Third, bureaucrats must exercise autonomy. In the military bureaucracy, this autonomy permits us to redefine key problems and then build a sense of mission around the tasks that are key to solving those new problems. The Army’s concept of mission command reflects this principle because it relies on subordinate autonomy. Mission command requires trust in subordinates who can plan, coordinate, and execute flexible yet disciplined decision making. These are hardly the DMV’s automatons.
Fourth, successful bureaucracies judge themselves by their results. For many bureaucracies, the temptation is to measure performance: the number of patrols conducted, enemy killed, or dollars spent. When we, as a military, understand this principle, we are better situated to instead define what success means, and then measure performance towards those goals. The number of rifleman qualified expert during a unit’s range training is a better metric for success than the number of rounds expended.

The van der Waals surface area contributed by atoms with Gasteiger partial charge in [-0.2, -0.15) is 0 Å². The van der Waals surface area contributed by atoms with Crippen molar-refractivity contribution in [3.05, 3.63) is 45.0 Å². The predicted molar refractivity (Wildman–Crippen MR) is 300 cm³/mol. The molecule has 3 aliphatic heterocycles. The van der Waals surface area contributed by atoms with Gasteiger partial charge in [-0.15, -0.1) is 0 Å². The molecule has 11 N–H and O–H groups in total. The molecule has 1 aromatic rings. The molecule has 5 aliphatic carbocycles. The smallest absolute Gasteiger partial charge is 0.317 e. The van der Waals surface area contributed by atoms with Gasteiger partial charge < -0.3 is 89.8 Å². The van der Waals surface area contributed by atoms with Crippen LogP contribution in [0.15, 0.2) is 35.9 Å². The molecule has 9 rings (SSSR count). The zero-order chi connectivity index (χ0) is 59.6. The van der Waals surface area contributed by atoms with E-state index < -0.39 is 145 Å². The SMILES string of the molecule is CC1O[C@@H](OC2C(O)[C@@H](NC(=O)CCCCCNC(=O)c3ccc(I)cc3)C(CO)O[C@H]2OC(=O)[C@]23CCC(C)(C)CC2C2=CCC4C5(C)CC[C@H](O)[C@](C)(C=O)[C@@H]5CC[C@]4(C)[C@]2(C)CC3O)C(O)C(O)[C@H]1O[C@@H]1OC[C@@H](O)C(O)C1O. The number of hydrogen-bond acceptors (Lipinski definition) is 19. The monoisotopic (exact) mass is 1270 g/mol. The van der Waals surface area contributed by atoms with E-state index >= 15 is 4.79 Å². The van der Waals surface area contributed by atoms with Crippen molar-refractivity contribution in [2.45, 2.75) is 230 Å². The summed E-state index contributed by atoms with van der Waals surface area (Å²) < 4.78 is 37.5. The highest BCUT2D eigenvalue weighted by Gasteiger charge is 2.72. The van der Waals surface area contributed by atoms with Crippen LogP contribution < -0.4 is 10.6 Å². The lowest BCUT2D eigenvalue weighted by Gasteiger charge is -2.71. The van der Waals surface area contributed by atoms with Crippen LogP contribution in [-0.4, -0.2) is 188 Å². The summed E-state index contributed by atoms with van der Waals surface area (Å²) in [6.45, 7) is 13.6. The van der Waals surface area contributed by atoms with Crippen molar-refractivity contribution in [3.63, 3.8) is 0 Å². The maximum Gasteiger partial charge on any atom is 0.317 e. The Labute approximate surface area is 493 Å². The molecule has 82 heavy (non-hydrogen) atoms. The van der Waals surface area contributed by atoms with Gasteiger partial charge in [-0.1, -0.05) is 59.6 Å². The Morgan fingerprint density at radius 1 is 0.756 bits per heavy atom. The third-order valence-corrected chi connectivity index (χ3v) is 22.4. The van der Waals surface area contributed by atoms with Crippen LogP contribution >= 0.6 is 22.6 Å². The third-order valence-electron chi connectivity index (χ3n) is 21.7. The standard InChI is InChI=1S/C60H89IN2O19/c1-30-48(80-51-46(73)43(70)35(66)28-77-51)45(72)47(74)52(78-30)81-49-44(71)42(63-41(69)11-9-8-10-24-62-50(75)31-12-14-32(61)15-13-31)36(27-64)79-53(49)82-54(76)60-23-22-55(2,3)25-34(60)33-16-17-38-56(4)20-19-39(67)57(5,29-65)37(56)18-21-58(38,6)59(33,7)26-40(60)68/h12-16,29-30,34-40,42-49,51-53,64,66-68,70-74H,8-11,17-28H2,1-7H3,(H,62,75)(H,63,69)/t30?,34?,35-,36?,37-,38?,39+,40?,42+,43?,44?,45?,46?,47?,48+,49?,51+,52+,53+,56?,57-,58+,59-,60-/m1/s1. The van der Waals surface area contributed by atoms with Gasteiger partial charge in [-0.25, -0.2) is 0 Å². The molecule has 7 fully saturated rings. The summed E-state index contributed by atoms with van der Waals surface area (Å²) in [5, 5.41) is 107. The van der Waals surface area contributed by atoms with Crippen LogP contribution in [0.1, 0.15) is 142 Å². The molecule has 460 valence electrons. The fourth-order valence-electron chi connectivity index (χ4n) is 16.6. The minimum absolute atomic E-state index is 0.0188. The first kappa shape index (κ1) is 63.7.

Fifth, bureaucracies must manage their standard operating procedures (SOPs). Big organizations establish SOPs to manage complex processes. While we like to hate on the DMV, they know how to process all sorts of forms and do it relatively quickly. The Army lists the benefits of SOPs in its manual dedicated to them: SOPs reduce “training time, the loss of unwritten information, the commission of errors, the omission of essential steps or processes, and the time required for completion of tasks.” Wilson also notes that SOPs are not static, and the Army also knows that they must change, sometimes rapidly, as environments or missions shift. Military professionals, with their expertise built on education and practical experience, recognize when our SOPs must change and work to shift them.